Are we changing our logo? Yes. Designing a logo is a fun and creative process. We have started that process, and will unveil it to you when it is finalized.

Why didn’t we keep “Bible” as our middle name? The central message of the Bible is the gospel. Now, Gospel is our first name. Don’t worry. Our commitment to the authority of the Bible isn’t going to change.

Why didn’t we keep “Granger” in our name? Although our facility is located in Granger, Indiana, many people who attend our church do not live in Granger. They come from all over the Michiana region (and our digital reach is global). Like the first century church, we are called to make disciples in “Jerusalem, Judea, Samaria, and to the end of the earth.” (Acts 1:8) Our new name does not limit our reach geographically.

Do we still partner with other churches for church-planting purposes? After HBF was dissolved, about 80 churches formerly associated with Harvest Bible Fellowship partnered together to create the Great Commission Collective for the purpose of planting, strengthening and multiplying great commission churches throughout the world. Gospel City Church is a leading church in the Great Commission Collective, and Pastor Trent serves on the board of directors.

How is the Great Commission Collective different from Harvest Bible Fellowship? Harvest Bible Fellowship was an entity of Harvest Bible Chapel Chicago. It was governed by the elders of that church. The Great Commission Collective is a separate non-profit organization with a governing board that is not tied to any one church. The Great Commission Collective doesn’t require a church to have any particular name. Find out more about the Great Commission Collective at gccollective.org.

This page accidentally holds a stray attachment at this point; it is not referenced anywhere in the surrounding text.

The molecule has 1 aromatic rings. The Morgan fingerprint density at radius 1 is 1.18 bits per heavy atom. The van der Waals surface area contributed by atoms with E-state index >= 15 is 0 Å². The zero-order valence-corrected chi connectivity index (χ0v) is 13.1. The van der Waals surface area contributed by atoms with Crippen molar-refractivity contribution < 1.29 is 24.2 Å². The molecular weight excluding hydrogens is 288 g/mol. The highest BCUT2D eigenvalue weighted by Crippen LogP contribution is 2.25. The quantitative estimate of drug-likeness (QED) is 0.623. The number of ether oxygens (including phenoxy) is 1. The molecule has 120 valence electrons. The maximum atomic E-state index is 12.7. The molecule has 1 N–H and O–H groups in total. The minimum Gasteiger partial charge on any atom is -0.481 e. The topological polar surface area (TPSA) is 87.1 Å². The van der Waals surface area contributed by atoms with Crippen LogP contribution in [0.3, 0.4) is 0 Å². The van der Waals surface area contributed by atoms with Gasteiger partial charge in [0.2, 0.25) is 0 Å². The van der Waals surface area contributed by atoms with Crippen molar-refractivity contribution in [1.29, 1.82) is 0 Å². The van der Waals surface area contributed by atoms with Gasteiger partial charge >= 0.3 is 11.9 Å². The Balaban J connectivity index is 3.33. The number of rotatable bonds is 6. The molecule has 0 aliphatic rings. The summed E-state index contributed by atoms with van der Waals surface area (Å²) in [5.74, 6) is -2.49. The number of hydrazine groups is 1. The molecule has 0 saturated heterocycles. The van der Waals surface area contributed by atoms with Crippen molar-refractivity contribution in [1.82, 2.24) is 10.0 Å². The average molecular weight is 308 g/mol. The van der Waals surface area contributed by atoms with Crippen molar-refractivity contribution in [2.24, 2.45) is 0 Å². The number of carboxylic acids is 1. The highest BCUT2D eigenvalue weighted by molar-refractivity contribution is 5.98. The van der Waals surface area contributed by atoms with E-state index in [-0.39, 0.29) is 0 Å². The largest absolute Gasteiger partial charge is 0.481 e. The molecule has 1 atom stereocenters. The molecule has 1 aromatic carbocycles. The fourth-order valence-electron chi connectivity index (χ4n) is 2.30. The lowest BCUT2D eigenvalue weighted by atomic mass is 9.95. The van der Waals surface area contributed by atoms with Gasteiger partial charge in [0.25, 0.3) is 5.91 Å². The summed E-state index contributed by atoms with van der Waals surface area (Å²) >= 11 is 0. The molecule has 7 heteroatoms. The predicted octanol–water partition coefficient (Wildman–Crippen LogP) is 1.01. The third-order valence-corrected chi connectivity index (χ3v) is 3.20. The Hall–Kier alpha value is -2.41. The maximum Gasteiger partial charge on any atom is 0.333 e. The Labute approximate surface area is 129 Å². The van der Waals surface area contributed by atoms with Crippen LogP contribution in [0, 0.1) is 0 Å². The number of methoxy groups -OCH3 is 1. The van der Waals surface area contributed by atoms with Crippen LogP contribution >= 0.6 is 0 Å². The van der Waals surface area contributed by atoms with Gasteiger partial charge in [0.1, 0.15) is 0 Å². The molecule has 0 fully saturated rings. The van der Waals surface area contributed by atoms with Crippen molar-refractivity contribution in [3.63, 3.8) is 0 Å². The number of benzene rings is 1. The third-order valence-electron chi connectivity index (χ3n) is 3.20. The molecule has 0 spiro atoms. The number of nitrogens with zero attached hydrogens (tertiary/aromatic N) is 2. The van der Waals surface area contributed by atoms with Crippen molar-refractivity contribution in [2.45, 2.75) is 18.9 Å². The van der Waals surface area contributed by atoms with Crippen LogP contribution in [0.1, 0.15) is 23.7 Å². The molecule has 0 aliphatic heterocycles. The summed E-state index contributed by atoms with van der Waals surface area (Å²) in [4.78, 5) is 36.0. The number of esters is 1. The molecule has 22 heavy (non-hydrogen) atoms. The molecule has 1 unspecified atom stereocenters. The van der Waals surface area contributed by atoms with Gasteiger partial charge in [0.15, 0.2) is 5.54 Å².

Will we still sing Vertical Worship songs? Yes. We pick songs that are doctrinally rich and theologically sound. We’ve never chosen songs based on who wrote them.

Will we require churches we plant to adopt our name? No. Our campuses will share our name. (i.e. Gospel City Church, Elkhart Campus). If a campus becomes an autonomous church, they are free to choose their own name.

When will we start using the name? Verbally, you can use it now. Feel free to get the word out. You may need to say “Gospel City Church, formerly Harvest Bible Chapel Granger.” It will take several months for us to make all the necessary changes (digital, physical, signage, etc).

What name do I write on my offering check? It is important that you continue to make your checks payable to “Harvest Bible Chapel Granger” until we make the necessary changes with our financial institutions. We will make it widely known when to change your designation.